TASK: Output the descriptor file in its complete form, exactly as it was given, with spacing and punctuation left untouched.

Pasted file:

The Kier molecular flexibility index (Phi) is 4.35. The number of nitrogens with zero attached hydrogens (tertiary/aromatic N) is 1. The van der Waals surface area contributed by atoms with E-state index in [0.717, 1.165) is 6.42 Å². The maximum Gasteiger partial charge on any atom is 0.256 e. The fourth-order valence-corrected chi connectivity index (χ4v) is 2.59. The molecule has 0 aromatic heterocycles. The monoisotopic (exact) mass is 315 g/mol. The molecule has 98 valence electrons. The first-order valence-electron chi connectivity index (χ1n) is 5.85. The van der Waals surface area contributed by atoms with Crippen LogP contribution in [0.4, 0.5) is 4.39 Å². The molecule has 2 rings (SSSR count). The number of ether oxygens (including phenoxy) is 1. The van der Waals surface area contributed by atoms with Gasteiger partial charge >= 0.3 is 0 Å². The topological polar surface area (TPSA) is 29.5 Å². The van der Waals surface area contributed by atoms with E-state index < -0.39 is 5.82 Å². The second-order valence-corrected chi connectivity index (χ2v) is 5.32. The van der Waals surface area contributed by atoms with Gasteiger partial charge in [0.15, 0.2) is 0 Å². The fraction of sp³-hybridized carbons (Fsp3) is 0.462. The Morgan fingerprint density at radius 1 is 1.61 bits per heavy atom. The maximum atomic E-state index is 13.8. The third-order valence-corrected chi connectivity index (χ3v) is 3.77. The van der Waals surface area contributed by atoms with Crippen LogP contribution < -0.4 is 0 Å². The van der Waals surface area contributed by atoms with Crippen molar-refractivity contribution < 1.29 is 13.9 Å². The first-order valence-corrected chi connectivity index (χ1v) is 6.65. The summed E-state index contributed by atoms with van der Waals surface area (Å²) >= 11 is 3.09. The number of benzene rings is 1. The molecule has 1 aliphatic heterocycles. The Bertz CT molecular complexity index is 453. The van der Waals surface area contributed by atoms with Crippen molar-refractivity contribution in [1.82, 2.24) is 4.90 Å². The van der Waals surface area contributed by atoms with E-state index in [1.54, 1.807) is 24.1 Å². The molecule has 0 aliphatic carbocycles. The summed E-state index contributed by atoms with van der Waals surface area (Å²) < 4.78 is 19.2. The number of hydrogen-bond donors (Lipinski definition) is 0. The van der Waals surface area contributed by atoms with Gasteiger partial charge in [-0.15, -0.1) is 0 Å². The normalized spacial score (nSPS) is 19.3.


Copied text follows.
The Kier molecular flexibility index (Phi) is 4.35. The number of nitrogens with zero attached hydrogens (tertiary/aromatic N) is 1. The van der Waals surface area contributed by atoms with E-state index in [0.717, 1.165) is 6.42 Å². The maximum Gasteiger partial charge on any atom is 0.256 e. The fourth-order valence-corrected chi connectivity index (χ4v) is 2.59. The molecule has 0 aromatic heterocycles. The monoisotopic (exact) mass is 315 g/mol. The molecule has 98 valence electrons. The first-order valence-electron chi connectivity index (χ1n) is 5.85. The van der Waals surface area contributed by atoms with Crippen LogP contribution in [0.4, 0.5) is 4.39 Å². The molecule has 2 rings (SSSR count). The number of ether oxygens (including phenoxy) is 1. The van der Waals surface area contributed by atoms with Gasteiger partial charge >= 0.3 is 0 Å². The topological polar surface area (TPSA) is 29.5 Å². The van der Waals surface area contributed by atoms with E-state index < -0.39 is 5.82 Å². The second-order valence-corrected chi connectivity index (χ2v) is 5.32. The van der Waals surface area contributed by atoms with Gasteiger partial charge in [0.15, 0.2) is 0 Å². The fraction of sp³-hybridized carbons (Fsp3) is 0.462. The Morgan fingerprint density at radius 1 is 1.61 bits per heavy atom. The maximum atomic E-state index is 13.8. The third-order valence-corrected chi connectivity index (χ3v) is 3.77. The van der Waals surface area contributed by atoms with Crippen LogP contribution < -0.4 is 0 Å². The van der Waals surface area contributed by atoms with Crippen molar-refractivity contribution < 1.29 is 13.9 Å². The first-order valence-corrected chi connectivity index (χ1v) is 6.65. The summed E-state index contributed by atoms with van der Waals surface area (Å²) >= 11 is 3.09. The number of benzene rings is 1. The molecule has 1 aliphatic heterocycles. The Bertz CT molecular complexity index is 453. The van der Waals surface area contributed by atoms with Crippen molar-refractivity contribution in [1.82, 2.24) is 4.90 Å². The van der Waals surface area contributed by atoms with E-state index in [1.54, 1.807) is 24.1 Å². The molecule has 0 aliphatic carbocycles. The summed E-state index contributed by atoms with van der Waals surface area (Å²) < 4.78 is 19.2. The number of hydrogen-bond donors (Lipinski definition) is 0. The van der Waals surface area contributed by atoms with Gasteiger partial charge in [-0.15, -0.1) is 0 Å². The normalized spacial score (nSPS) is 19.3.